5) Communists had a reputation of waging warfare in some of the most brutal way imaginable. Granted that war is usually cruel and always brutal, but Communists tend to be more brutal than most. Keep in mind that Communist partisans always liked to make horrific examples of "class enemies" and "enemies of the people". I think it has something to do with blaming all the world's ills on vaguely defined scapgoats. Small business owners and peasents have been declared enemies in Communist countries and have been subjected to rape, torture, detention, and execution. Also, look at how the Red Army acted on the Eastern Front. They acted with brutality and cruelty that almost rivaled the Nazis, with mass rape of not only of women of enemy nations, but also Poland and even the occupied lands of the Soviet Union.

There were very good reasons to fear the Soviet Union and it was by no means the helpless, impotent nation you seem to suggest.

The Soviets did have a bit of a fear of US and the West in general. One factor was Marxist-Leninist doctrine which as I mentioned before states that capitalism and communism cannot co-exist and it was only a matter of time before one attempts to destroy the other.

Another fear they had was typical Russian paranoia of outsiders. Although the Soviet Union was multi-ethnic, it was still dominated by Russians, who tend to be wary of non-Russians. This is not entirely unreasonable since Russia has suffered from an average of an invasion every 50 years throughout its entire history and they have been some of the most destructive invasions in all of history.

Also, the Soviets felt the Americans were unpredictable and never knew how they would react. For example, Khruschev's "we will bury you" remark was just a kind of bombastic rhetoric that is not uncommon in Russia, but the American public took it as direct threat. Also, another instance was the Cuban Missile Crisis. The Soviets thought that it would just be a great propaganda tool and something to help tip the balance of power in their direction, but the US took it as a threat and as a sign that the USSR was planning a nuclear war in the very near future. Russians were used to being surrounded by hostile powers and armies and although they were never really comfortable about it, they never got too worried about it either, it was just the way things were. However, the US never had a such a threat that close to it and took it as a direct sign of aggression and started preparing for war. The Soviets had no idea that was going to happen and both sides almost got into a nuclear exchange because both sides misread the other. The Americans weren't going to let the nuclear missiles of a hostile nation that close to its territory and the Soviets didn't want to back down publically, so they agreed to remove the missiles if the US would remove its IRBMs from Turkey a few months later.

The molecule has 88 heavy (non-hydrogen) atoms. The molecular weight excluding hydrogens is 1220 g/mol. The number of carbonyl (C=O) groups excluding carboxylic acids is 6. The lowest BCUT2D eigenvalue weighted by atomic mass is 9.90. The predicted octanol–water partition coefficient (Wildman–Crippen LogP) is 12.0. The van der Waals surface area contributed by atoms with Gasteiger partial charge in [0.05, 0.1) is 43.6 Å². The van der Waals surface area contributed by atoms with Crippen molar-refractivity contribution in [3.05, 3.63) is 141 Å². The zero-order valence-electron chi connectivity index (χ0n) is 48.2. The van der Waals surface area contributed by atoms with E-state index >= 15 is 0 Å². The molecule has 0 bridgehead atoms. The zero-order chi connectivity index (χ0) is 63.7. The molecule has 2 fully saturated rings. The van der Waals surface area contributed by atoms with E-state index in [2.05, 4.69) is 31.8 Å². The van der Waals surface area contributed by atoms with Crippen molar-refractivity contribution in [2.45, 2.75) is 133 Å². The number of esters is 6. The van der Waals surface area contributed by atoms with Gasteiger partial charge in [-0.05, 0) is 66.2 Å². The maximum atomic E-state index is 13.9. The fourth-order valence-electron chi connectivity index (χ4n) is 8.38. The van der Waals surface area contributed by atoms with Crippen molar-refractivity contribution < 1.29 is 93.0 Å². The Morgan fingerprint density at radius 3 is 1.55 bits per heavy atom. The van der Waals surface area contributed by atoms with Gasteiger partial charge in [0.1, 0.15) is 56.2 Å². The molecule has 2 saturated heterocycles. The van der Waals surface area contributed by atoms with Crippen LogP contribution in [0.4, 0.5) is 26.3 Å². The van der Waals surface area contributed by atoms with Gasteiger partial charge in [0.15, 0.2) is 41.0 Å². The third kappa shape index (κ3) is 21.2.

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Old 02-04-2009, 11:40 AM
 
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Originally Posted by Linson View Post
^^^ it sounds like you know a bit about history. it also sounds like you are a blow-hard and not half as smart as you think you are...

the purpose was to solicite the perspective of a person who grew up in the USSR during this time, not to solicite this type of verbal masturbation from you.

^ sorry about all that. i do appreciate your input, just not the condescending tone that you take with me in parts of your post.

No problem. I can dish it out, but I'll take it in stride. No hard feelings.

do any of these ring a bell? you talk to me as though you think i am a moron. duh, no - i wasnt aware of any of that stuff. whatever makes you feel smart.

Sorry about that. My point was that the Soviet Union was (for a brief time) ahead of the US and it would be foolhardy to merely dismiss or underestimate the Soviet threat and technological ability.

in what way did i suggest such a thing? if you were'nt so worked up in this (written) verbal masturbation of yours, you'd probably have a better perspective.

i didnt suggest that they were impotent and helpless. i am suggesting that
1. the United States of America is a nation surrounded by vast oceans.

So was Japan in World War Two, but the US eventually reached them once it built up its armed forces.

2. while Soviet land forces outnumbered the land forces of the United States, the U.S. had air superiority(not necessarilly in numbers, but air superiority nonetheless) and absolute naval supremacy. the Soviet Union was a land power. that's not saying the Soviets were weak, that's saying it takes a lot of boats and planes to attack and occupy overseas.

Those nations were US allies at the time. To merely abandon those nations would cause the US to lose all credibility AND would make the Soviet Union far more powerful in both soft power (cultural, international image, etc.) and hard power (economic and military). So it would make the US appear impotent (which could ironically cause the Soviets to assume the US was unwilling to fight and invite an attack) and it would give the Soviets more allies, money, and technology.

3. the Soviet Unions military movements were monitered by the United States, and Americas military movements were monitered by the Soviet Union.